34 JOURNAL OF THE SOCIETY OF COSMETIC CHEMISTS melanoblasts were seen only at the beginning of pigment formation in the area where pigment was found in postuterine life (7). The mesodermal melanoblasts of the skin in man are but rudimen- tarily developed, as in the blue nevus and mongolian spot but in certain animals, such as the mon- keys, guinea pigs, the gray house mouse and the negro fowl, they form an important system of cells. These cells, however, never com- municate with the ectodermal melanoblasts, and they have an origin and period of development different from those of the ecto- dermal cells. They are perhaps akin to those cells that play such an important role in the coldblooded animals. The independence of the development of these two types was especially brought out by Bjoch (7) ' and Steiner-Wourlisch (9). It seems probable from the in- vestigations of Schmidt (11) on reptiles, and especially from those of Kornfeld (12) (Anuren) that in coldblooded animals, pigment cells of mesodermal origin can wander into the epidermis and function there. CHEMISTRY OF PIGMENT (MELANIN) FORMATION Modern investigators of pigment agree that the formation of pigment in the melanoblasts of ectodermal and mesodermal origin is due to the oxidation of a colorless propigment by an enzyme. Fuerth has shown that this melanogen is most prob- ably a cyclic protein component. Fuerth, Przibram, Onslow and others first proposed tyrosine as the melanogen. Free tyrosine has been demonstrated in the circulation of the higher vertebrates, but tyro- sinase has been found in insects and coldblooded animals only. There is no positive evidence that tyrosine is the mother substance of melanin in animals, especially in man. In recent years, a number of Italian arithors (Augeli, Saccardi, Rondoni, Gallerani, Quattrini and Introzzi) have maintained that pyrrole and its derivatives, such as methylindole and scatole, are also propigments. The fallacy of their conclusions has been brought out by the work of Bloch and Schaaf (7) and of Peck (13). Bloch (7) has shown that another aromatic amino acid, namely, B-3-4 dioxyphenylalanine, is the probable propigment in warmblooded ani- mals. The' main support for this assumption is his discovery of the reaction to dioxyphenylalanine in the melanoblasts. This reaction consists in the change of dioxy- phenylalanine into a melanin. Since the reactions take place in .sections of skin, Bloch was able to study microscopically the process of the formation of pigment (dopa reaction). He and his school demonstrated that the reaction to dioxyphenylalanine is specific and enzymatic. It is positive only with B-3-4 dioxyphenylalanine and cannot be elicited with tyrosine, epinephrine or other related dioxy- phenyl derivatives. There is a strict parallelism be- tween the reaction to dioxyphenyl-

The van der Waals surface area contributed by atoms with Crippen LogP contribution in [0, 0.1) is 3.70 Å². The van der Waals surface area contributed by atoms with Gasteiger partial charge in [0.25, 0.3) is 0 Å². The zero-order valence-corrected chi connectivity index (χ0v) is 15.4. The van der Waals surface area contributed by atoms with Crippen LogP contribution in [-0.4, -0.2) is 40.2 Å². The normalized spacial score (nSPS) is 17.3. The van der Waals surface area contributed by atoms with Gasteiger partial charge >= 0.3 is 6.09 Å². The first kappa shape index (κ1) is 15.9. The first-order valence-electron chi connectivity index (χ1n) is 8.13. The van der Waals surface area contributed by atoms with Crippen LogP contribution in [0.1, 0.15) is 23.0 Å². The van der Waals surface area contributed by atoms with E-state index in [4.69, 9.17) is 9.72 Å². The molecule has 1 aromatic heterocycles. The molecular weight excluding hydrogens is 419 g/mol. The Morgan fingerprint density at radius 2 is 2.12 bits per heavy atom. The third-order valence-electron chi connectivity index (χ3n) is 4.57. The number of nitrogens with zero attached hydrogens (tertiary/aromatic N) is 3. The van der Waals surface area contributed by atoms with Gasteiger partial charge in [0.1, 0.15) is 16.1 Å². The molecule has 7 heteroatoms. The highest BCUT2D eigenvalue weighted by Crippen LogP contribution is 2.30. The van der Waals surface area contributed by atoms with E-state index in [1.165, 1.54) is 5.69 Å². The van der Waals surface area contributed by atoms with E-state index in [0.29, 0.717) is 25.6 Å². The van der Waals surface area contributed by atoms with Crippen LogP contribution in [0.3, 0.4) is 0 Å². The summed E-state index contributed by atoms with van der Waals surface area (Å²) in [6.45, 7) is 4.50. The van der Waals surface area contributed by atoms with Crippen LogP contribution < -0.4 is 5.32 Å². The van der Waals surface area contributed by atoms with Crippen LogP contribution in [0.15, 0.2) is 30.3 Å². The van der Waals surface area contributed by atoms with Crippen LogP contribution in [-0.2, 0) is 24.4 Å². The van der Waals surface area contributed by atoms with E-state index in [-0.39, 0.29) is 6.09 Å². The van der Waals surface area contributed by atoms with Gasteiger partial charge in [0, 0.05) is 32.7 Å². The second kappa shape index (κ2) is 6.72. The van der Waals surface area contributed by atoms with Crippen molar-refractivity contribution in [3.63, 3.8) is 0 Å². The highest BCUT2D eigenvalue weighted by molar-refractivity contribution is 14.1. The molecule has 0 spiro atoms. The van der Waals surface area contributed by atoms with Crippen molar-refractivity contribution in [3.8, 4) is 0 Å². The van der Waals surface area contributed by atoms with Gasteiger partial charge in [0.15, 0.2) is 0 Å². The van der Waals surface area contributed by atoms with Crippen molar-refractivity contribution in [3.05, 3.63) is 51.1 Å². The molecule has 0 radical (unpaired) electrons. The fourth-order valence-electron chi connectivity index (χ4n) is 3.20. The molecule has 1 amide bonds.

THE PIGMENT MELANIN OF THE SKIN AND HAIR 35 alanine and the normal formation of pigment. There is no reaction to dioxyphenylalanine in albinotic skin and vitiligo, while an increase re- action is a necessary accompani- ment and the first evidence of all processes of pigment formation Bloch (7), Peck (14), Miescher (8). Further pigment is the demonstra- tion of pyrocatechol, the natural deaminization product of dioxy- phenylalanine, in the urine of pa- tients with generalized melano carcinoma. One cannot refute the assumption of th.e propigment function of di- .oxyphenylalanine on the ground that its presence has not been demonstrated in the animal body. The deeper understanding of inter- locking chemical processes, such as alcoholic fermentation, has shown that an intermediary substance could easily escape analytic detec- tion and yet form a pivotal phase in the course of the enzymatic process. A great many other criticisms have been raised against Bloch's assumption of a specific dioxy- phenylalanine oxidase. They have been based mainly on the fact that there are other catalytic systems of wider distribution that convert di- oxyphenylalanine into melanin. Polyphenolase, an enzyme of almost ubiquitous occurrence in living mat- ter, acts on polyphenol derivatives, especially orthodiphenol (pyrocate- chol) and its derivatives, such as epinephrine, dioxyphenylalanine, etc., an oxidation that in the pres- ence of amind groups leads to the formation of melanin. The effects of this enzyme are often overshadowed by a concomi- tant heat-stable and therefore non- enzymatic mechanism of oxidation, which is attributed to the iron sys- tem of the cell. The differentiation between these two catalysts has to be based on careful quantitative studies before one is entitled to re- fute the enzymatic character of such reactions. Tyrosinase is another enzyme that can convert dioxyphenylalanine into a melanin. It is found in insects, fungi and higher plants such as po- tatoes. The mechanism, of the formation of melanin from tyrosine by this enzyme has recently been elucidated by Raper (15). He showed that the first step in the oxi- dation of tyrosine is the introduction of a second hydroxy group into the benzene ring yielding ,3-4 dioxy- phenylalanine. The later stages of formation of melanin are due to a less specific mechanism the enzy- matic nature of which is doubtful. Tyrosinase also acts on other mono- phenol derivatives such as para- cresol, tyramine, etc. Unless the enzyme is purified, it also oxidizes the substances mentioned because of contamination with polyphenolase. There is no evidence of the identity of either tyrosinase or polyphen.olase with dioxyphenylalanine oxidase. The oxidation of dioxyphenylalanine by tyrosinase can certainly riot be used as evidence for the identifica- tion of this enzyme with the pigment oxidase, since the outstanding fact remains that the dioxyphenylalanine oxidase acts only on dioxyphenyl-
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